U.S. stock indexes fell Monday as concerns about weak gross domestic product data and Corporate America -- heightened by Boeing's failure to win a $200 billion Defense Department contract -- magnified the selling that typically follows a sustained rally. The Dow Jones industrial average lost about 270 points, or 2.7 percent; the Nasdaq composite index dropped about 70 points, or more than 3 percent; and the S&P 500 gave back about 25 points, or more than 2 percent. (Full story)


What will be the long-range impact on the global airline industry? Click here for more

Are security breaches common at U.S. airports? What is the government doing to improve airport safety? Click here for more

How is Congress helping out in the recovery process? Click here for more

Are people going to celebrate Halloween this year? (Click here for more)

Are children able to grasp the severity of the September 11 attacks? How are they coping?

Will firefighters take greater precautions in rushing into burning buildings in the aftermath of the attacks?

How long will it take to reopen the damaged section of the Pentagon? At what cost? Click here for more

What will happen to the World Trade Center site? Click here for more

What measures will be taken to try to prevent a recurrence of such attacks? Click here for more


George W. Bush: U.S. president Click here for more.

Laura Bush: First lady of the United States, she has become more visible since the terrorist attacks, making public appearances urging parents and teachers to help reassure children that everything is being done to try to keep them safe. Click here for more

Tom Ridge: Director of the U.S. Office of Homeland Security, a new Cabinet-level position Click here for more

Richard Clarke: Head of efforts to safeguard information systems for the Office of Homeland Security Click here for more

Wayne Downing: Retired Army general tapped as deputy national security adviser Click here for more

Joe Allbaugh:The chief of the Federal Emergency Management Agency Click here for more

Dr. David Satcher: Surgeon General of the United States

Dr. Jeffrey P. Koplan: Director of the Centers for Disease Control and Prevention Click here for more

Rudy Giuliani: Mayor of New York Click here for more

Michael Bloomberg: Republican candidate for mayor of New York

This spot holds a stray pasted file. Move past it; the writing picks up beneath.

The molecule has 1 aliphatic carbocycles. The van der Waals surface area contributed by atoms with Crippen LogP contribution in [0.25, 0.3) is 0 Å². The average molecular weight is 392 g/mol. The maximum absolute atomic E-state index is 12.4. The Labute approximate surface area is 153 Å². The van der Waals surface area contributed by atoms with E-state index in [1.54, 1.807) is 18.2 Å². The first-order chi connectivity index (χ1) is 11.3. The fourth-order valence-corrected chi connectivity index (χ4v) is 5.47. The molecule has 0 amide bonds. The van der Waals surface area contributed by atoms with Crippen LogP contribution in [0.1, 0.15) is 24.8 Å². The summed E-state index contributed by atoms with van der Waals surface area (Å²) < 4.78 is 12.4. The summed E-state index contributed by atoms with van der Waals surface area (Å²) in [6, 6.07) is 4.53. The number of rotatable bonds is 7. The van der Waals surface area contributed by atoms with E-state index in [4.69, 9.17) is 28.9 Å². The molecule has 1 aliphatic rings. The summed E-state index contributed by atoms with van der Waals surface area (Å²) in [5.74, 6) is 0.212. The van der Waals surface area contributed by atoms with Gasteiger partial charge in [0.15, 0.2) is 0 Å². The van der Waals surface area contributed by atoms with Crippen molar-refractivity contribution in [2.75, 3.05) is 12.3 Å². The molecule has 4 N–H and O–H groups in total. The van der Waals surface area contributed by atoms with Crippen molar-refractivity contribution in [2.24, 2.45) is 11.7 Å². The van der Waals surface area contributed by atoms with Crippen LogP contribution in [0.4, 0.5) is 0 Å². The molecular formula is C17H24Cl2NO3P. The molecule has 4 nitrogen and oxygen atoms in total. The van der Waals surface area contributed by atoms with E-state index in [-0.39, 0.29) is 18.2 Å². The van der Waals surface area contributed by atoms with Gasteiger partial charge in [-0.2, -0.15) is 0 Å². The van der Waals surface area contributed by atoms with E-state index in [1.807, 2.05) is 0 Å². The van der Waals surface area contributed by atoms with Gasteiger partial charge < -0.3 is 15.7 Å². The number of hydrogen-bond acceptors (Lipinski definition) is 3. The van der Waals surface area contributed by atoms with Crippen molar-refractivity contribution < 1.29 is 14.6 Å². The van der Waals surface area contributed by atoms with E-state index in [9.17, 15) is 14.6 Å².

Mark Green: Democratic candidate for mayor of New York
The New York mayoral election is November 6, and the winner of the election will begin a four-year term at the beginning of 2002.

Anthony A. Williams: Mayor of Washington

Dr. Ivan Walks: Director of the Department of Health for the District of Columbia

Paul O'Neill: Treasury secretary

Norman Y. Mineta:Transportation secretary

Jane Garvey: FAA administrator


The latest figures provided by federal and local officials give the following totals for the number of people dead or missing from the September 11 attacks.

WORLD TRADE CENTER: 4,167 reported missing to the New York Police Department, including the 157 people on the two hijacked planes. Of the 506 people whose remains have been recovered, 454 have been identified.

PENTAGON: 64 dead on hijacked plane; another 125 dead or missing

PENNSYLVANIA: 44 confirmed dead on hijacked plane


The events of September 11 exposed the vulnerability of the world's greatest superpower, presenting the United States with the challenge of recovering emotionally and physically.

The U.S. economy, threatened by recession before September 11, has suffered a number of blows in the weeks since. Several industries -- particularly the airline industry -- were hit hard by the aftermath of the terrorist attacks, and leading economic indicators dropped in September. Yet the nation's financial markets have thus far weathered the uncertainty, making up losses experienced in the days after reopening.

Incidents of anthrax found in mail have frightened many, and the notable increase of security at offices and public places indicates America to be a warier, more cautious place. But daily life has not been put on hold: People are still attending entertainment events, going to ballgames, and getting out. Psychologically, the country appears to be finding its way.